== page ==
Light everywhere, and it constantly changes. And I too love the light, perhaps the light only.
The photographs included in this exhibit, titled And I too Love the Light, by Tulsa photographer Sam Joyner were captured using film-based cameras. Joyner uses a large format 4" x 5" view camera or a Hassleblad medium format camera. Through the use of larger format photography, an image of higher resolution is produced. This allows for enlargements and smooth gradation without the grain or blur that would characterize similarly enlarged images produced from smaller film formats. The larger size of the film also allows for better control of the depth of field and therefore more photographic creativity. Notable photographers who were known to use large format photography include Ansel Adams, Richard Avedon, and Paul Strand. Joyner prints his images in the darkroom using the silver gelatin process and selenium to archivally tone each print.
Of Joyner's vision for his photography, the artist explains, "In spite of things dark and discouraging, the photographer's special challenge is to go beyond the cliches and stereotypes of our over-imaged, media-manipulated world and find the evidence of yes - to reveal scenes of awe, wonder, and curiosity with complete honesty - to find the quiet beauty of coherence, rhythm, and order. When the camera and the one who winks its eye do their work well, the photograph may go beyond the literal and touch the timeless and universal. Metaphor is often a part of the process. Light, line, and form speak of things beyond the subject being photographed."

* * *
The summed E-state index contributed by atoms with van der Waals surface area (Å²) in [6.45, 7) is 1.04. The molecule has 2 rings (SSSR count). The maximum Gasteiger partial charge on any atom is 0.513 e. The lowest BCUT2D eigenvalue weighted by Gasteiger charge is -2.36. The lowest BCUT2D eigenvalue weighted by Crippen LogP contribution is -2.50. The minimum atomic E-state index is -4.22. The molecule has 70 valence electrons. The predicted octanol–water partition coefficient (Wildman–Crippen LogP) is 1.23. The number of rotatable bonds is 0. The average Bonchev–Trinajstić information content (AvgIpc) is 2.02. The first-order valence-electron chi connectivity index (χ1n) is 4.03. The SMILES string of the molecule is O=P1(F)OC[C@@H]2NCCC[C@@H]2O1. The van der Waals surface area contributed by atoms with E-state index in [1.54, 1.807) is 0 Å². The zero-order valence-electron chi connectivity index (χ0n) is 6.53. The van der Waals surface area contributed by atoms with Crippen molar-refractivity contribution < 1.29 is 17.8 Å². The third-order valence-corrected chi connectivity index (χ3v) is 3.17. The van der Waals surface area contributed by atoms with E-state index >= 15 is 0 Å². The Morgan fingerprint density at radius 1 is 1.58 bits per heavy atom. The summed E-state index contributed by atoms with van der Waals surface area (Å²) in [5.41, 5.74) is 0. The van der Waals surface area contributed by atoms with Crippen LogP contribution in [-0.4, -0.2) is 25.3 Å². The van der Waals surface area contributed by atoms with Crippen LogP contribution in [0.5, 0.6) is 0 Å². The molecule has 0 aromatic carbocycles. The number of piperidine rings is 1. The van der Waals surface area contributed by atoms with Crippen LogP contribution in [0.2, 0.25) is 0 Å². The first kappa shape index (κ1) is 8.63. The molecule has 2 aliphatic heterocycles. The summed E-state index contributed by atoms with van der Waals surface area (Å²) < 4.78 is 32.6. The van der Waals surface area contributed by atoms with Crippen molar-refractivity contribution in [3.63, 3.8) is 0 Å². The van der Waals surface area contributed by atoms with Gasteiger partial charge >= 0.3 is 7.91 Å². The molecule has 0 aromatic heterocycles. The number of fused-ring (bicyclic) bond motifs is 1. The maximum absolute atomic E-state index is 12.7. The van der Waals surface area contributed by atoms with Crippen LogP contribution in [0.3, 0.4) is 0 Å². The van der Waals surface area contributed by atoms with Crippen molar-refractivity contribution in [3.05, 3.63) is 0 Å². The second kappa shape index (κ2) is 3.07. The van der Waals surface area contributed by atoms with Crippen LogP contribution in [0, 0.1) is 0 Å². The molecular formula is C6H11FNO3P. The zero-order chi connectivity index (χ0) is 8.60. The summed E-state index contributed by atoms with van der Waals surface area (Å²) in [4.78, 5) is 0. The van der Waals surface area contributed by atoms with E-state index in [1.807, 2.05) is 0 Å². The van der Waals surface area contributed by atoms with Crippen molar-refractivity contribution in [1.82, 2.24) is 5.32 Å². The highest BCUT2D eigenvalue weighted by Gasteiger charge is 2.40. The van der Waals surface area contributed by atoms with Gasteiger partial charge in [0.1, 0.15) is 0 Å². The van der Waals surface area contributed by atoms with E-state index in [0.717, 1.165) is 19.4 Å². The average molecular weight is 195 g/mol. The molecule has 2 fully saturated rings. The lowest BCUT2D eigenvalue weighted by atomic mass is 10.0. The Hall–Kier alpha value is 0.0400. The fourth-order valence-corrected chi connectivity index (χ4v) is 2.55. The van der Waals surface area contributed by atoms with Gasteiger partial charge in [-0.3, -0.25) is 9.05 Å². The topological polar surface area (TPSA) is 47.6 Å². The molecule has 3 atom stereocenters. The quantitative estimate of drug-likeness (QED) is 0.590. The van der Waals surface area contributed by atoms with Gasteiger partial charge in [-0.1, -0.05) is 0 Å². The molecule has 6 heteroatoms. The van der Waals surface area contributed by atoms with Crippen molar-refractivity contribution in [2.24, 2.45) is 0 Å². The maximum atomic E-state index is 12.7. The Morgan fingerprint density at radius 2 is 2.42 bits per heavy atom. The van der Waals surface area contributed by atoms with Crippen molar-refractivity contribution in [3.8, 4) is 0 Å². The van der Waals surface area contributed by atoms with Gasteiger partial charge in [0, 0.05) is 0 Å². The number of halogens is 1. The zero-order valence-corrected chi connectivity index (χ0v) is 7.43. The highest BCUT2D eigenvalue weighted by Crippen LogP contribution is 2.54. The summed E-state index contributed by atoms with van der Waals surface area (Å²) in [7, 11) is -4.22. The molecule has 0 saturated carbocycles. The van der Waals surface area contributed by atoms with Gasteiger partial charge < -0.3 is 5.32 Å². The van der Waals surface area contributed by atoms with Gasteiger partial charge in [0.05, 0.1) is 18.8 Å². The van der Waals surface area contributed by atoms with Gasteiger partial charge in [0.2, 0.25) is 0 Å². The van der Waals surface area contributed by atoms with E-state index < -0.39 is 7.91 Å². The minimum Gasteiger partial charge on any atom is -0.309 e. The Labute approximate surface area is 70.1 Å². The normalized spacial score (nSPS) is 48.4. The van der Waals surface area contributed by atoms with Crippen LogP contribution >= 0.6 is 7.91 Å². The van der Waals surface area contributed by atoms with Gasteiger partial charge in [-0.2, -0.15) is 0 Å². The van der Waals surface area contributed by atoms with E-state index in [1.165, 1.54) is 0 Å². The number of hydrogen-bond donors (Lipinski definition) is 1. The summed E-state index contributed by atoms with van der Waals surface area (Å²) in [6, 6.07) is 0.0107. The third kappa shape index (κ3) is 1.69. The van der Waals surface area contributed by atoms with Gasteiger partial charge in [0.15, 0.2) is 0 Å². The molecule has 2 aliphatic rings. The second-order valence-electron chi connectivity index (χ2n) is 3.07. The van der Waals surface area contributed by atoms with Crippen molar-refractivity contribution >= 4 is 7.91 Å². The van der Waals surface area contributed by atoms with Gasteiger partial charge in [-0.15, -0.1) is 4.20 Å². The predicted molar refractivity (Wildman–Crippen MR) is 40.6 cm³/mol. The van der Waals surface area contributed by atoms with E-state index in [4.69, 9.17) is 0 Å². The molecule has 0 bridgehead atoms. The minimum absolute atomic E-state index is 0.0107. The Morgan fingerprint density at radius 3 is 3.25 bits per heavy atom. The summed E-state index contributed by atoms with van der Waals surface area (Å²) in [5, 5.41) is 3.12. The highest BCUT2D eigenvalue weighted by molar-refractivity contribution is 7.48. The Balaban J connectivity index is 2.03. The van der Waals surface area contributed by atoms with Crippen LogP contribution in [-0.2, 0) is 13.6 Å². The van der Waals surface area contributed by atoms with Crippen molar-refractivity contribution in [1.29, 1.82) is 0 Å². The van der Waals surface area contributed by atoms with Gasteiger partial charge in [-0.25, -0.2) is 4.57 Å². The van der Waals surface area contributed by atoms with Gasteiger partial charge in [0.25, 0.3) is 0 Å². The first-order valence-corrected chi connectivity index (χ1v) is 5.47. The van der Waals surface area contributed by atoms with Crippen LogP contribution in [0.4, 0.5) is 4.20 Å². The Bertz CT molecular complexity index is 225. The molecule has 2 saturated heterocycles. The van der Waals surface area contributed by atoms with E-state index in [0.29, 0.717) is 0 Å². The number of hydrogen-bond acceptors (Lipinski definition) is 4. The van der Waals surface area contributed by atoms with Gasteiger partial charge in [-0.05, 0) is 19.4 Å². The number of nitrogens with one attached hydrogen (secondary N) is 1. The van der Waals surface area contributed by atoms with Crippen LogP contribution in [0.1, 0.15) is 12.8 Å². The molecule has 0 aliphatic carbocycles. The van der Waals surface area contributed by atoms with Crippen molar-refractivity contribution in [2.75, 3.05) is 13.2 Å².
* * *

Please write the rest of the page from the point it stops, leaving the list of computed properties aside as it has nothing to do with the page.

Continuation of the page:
Joyner developed his darkroom skills by studying under numerous master photographers over the last 20 years including Bruce Barnbaum, John Sexton, Ruth Bernhard, Sally Mann, and more. He has attended photography workshops across the country including the Ansel Adams Photography Workshop, Yosemite, California; the Maine Photographic Workshop, Rockport, Maine; and the Oklahoma Arts Institute at Quartz Mountain. Joyner's photographs have been featured in solo and group exhibits at the Gilcrease Museum, Tulsa; the Leslie Powell Gallery, Lawton; and the M.A. Doran Gallery, Tulsa. His artwork has earned numerous awards in juried exhibits including the Lawton Arts for All Festival, Duncan Fall Fest, Lawton Wichita Wildlight Society, Tulsa Photo Collective, and Tulsa Mayfest Invitational Gallery.
Joyner completed graduate work in the Master of Liberal Studies program at the University of Oklahoma under Professor Cecil Lee and other philosophy and law professors. His thesis was titled "Humanities in Law School for Moral Development." Until his retirement in 2009, Joyner sat as a United States Magistrate Judge in Tulsa. He is also the former president and co-founder of the Wichita Wildlight Photgraphic Society in Lawton, and has been active in the Oklahoma Visual Arts Coalition, Individual Artists of Oklahoma, and the Tulsa Photo Collective. Joyner is represented by the M.A. Doran Gallery in Tulsa.